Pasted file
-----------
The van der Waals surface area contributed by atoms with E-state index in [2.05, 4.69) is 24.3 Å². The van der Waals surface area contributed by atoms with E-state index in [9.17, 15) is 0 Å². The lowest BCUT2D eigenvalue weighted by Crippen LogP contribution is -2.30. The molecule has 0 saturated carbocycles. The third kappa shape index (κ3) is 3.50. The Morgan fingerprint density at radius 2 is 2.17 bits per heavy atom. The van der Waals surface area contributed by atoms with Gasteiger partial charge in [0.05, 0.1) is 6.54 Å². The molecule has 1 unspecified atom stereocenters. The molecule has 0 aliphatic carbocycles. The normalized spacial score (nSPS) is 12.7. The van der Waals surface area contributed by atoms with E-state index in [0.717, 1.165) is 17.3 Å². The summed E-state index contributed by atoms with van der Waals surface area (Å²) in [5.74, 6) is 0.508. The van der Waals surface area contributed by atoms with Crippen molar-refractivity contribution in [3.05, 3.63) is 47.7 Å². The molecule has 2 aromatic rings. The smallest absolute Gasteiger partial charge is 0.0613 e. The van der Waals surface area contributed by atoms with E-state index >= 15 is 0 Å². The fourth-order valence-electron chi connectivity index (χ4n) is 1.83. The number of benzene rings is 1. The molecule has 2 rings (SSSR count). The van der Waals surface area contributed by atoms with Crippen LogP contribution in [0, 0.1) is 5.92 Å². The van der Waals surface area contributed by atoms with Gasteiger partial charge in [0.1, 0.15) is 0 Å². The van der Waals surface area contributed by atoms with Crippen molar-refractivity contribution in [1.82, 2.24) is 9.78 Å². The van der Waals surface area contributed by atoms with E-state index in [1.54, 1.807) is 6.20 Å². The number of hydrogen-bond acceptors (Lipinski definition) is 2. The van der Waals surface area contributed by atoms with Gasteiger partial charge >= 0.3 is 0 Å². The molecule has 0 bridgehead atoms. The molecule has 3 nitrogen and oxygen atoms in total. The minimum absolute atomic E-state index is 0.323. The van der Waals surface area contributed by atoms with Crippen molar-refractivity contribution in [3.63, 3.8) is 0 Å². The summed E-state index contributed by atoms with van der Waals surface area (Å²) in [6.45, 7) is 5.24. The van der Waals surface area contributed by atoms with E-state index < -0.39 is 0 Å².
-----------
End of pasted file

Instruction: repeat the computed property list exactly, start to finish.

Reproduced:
The van der Waals surface area contributed by atoms with E-state index in [2.05, 4.69) is 24.3 Å². The van der Waals surface area contributed by atoms with E-state index in [9.17, 15) is 0 Å². The lowest BCUT2D eigenvalue weighted by Crippen LogP contribution is -2.30. The molecule has 0 saturated carbocycles. The third kappa shape index (κ3) is 3.50. The Morgan fingerprint density at radius 2 is 2.17 bits per heavy atom. The van der Waals surface area contributed by atoms with Gasteiger partial charge in [0.05, 0.1) is 6.54 Å². The molecule has 1 unspecified atom stereocenters. The molecule has 0 aliphatic carbocycles. The normalized spacial score (nSPS) is 12.7. The van der Waals surface area contributed by atoms with E-state index in [0.717, 1.165) is 17.3 Å². The summed E-state index contributed by atoms with van der Waals surface area (Å²) in [5.74, 6) is 0.508. The van der Waals surface area contributed by atoms with Crippen molar-refractivity contribution in [3.05, 3.63) is 47.7 Å². The molecule has 2 aromatic rings. The smallest absolute Gasteiger partial charge is 0.0613 e. The van der Waals surface area contributed by atoms with E-state index >= 15 is 0 Å². The fourth-order valence-electron chi connectivity index (χ4n) is 1.83. The number of benzene rings is 1. The molecule has 2 rings (SSSR count). The van der Waals surface area contributed by atoms with Crippen LogP contribution in [0, 0.1) is 5.92 Å². The van der Waals surface area contributed by atoms with Gasteiger partial charge in [0.1, 0.15) is 0 Å². The van der Waals surface area contributed by atoms with Crippen molar-refractivity contribution in [1.82, 2.24) is 9.78 Å². The van der Waals surface area contributed by atoms with E-state index in [1.54, 1.807) is 6.20 Å². The number of hydrogen-bond acceptors (Lipinski definition) is 2. The van der Waals surface area contributed by atoms with Gasteiger partial charge >= 0.3 is 0 Å². The molecule has 0 bridgehead atoms. The molecule has 3 nitrogen and oxygen atoms in total. The minimum absolute atomic E-state index is 0.323. The van der Waals surface area contributed by atoms with Crippen molar-refractivity contribution in [3.63, 3.8) is 0 Å². The summed E-state index contributed by atoms with van der Waals surface area (Å²) in [6.45, 7) is 5.24. The van der Waals surface area contributed by atoms with E-state index < -0.39 is 0 Å².